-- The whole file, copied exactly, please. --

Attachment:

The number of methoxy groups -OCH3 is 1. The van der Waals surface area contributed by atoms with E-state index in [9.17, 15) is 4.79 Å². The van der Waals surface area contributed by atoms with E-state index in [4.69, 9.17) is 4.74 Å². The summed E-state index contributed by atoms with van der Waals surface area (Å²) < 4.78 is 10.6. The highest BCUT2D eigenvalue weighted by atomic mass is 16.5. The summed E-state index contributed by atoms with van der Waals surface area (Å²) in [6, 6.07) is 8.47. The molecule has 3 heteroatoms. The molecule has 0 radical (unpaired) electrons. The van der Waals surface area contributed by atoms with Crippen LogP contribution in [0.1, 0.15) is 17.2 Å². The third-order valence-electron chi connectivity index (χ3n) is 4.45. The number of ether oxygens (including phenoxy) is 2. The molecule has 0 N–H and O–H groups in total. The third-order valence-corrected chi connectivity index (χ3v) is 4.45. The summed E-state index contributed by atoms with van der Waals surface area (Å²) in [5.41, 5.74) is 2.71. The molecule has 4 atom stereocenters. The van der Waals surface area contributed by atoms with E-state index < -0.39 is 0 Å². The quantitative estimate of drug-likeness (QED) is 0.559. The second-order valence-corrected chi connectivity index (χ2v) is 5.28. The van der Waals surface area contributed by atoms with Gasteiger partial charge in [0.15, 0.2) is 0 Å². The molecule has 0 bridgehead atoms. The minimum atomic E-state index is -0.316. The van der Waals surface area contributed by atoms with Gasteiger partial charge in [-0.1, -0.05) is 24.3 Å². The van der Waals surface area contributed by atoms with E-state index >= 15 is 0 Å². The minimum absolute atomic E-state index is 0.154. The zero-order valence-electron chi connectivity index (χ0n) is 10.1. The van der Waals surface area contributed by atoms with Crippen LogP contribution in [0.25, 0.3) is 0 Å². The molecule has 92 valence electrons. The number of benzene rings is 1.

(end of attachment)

The number of methoxy groups -OCH3 is 1. The van der Waals surface area contributed by atoms with E-state index in [9.17, 15) is 4.79 Å². The van der Waals surface area contributed by atoms with E-state index in [4.69, 9.17) is 4.74 Å². The summed E-state index contributed by atoms with van der Waals surface area (Å²) < 4.78 is 10.6. The highest BCUT2D eigenvalue weighted by atomic mass is 16.5. The summed E-state index contributed by atoms with van der Waals surface area (Å²) in [6, 6.07) is 8.47. The molecule has 3 heteroatoms. The molecule has 0 radical (unpaired) electrons. The van der Waals surface area contributed by atoms with Crippen LogP contribution in [0.1, 0.15) is 17.2 Å². The third-order valence-electron chi connectivity index (χ3n) is 4.45. The number of ether oxygens (including phenoxy) is 2. The molecule has 0 N–H and O–H groups in total. The third-order valence-corrected chi connectivity index (χ3v) is 4.45. The summed E-state index contributed by atoms with van der Waals surface area (Å²) in [5.41, 5.74) is 2.71. The molecule has 4 atom stereocenters. The van der Waals surface area contributed by atoms with E-state index < -0.39 is 0 Å². The quantitative estimate of drug-likeness (QED) is 0.559. The second-order valence-corrected chi connectivity index (χ2v) is 5.28. The van der Waals surface area contributed by atoms with Gasteiger partial charge in [0.15, 0.2) is 0 Å². The molecule has 0 bridgehead atoms. The minimum atomic E-state index is -0.316. The van der Waals surface area contributed by atoms with Gasteiger partial charge in [-0.1, -0.05) is 24.3 Å². The van der Waals surface area contributed by atoms with E-state index >= 15 is 0 Å². The minimum absolute atomic E-state index is 0.154. The zero-order valence-electron chi connectivity index (χ0n) is 10.1. The van der Waals surface area contributed by atoms with Crippen LogP contribution in [0.25, 0.3) is 0 Å². The molecule has 92 valence electrons. The number of benzene rings is 1.